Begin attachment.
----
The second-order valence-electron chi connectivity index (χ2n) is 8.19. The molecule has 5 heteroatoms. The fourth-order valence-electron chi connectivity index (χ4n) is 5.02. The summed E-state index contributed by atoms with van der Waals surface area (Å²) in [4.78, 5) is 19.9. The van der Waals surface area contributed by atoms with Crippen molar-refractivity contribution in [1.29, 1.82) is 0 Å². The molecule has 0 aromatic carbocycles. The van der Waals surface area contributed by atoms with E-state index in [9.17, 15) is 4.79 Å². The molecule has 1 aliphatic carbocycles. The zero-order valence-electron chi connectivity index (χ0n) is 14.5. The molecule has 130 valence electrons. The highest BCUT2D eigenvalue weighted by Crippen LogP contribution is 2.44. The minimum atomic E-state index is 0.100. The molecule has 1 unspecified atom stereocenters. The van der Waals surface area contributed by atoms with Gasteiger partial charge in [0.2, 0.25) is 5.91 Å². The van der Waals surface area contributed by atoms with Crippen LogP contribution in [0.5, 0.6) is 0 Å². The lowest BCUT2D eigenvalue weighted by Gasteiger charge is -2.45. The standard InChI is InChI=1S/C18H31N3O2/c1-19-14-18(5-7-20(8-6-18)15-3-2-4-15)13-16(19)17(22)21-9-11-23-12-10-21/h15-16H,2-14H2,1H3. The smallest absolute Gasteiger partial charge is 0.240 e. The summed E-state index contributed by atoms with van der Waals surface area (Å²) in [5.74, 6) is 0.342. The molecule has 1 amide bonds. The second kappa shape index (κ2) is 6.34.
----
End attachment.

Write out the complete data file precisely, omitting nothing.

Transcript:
The second-order valence-electron chi connectivity index (χ2n) is 8.19. The molecule has 5 heteroatoms. The fourth-order valence-electron chi connectivity index (χ4n) is 5.02. The summed E-state index contributed by atoms with van der Waals surface area (Å²) in [4.78, 5) is 19.9. The van der Waals surface area contributed by atoms with Crippen molar-refractivity contribution in [1.29, 1.82) is 0 Å². The molecule has 0 aromatic carbocycles. The van der Waals surface area contributed by atoms with E-state index in [9.17, 15) is 4.79 Å². The molecule has 1 aliphatic carbocycles. The zero-order valence-electron chi connectivity index (χ0n) is 14.5. The molecule has 130 valence electrons. The highest BCUT2D eigenvalue weighted by Crippen LogP contribution is 2.44. The minimum atomic E-state index is 0.100. The molecule has 1 unspecified atom stereocenters. The van der Waals surface area contributed by atoms with Gasteiger partial charge in [0.2, 0.25) is 5.91 Å². The van der Waals surface area contributed by atoms with Crippen LogP contribution in [0.5, 0.6) is 0 Å². The lowest BCUT2D eigenvalue weighted by Gasteiger charge is -2.45. The standard InChI is InChI=1S/C18H31N3O2/c1-19-14-18(5-7-20(8-6-18)15-3-2-4-15)13-16(19)17(22)21-9-11-23-12-10-21/h15-16H,2-14H2,1H3. The smallest absolute Gasteiger partial charge is 0.240 e. The summed E-state index contributed by atoms with van der Waals surface area (Å²) in [5.74, 6) is 0.342. The molecule has 1 amide bonds. The second kappa shape index (κ2) is 6.34.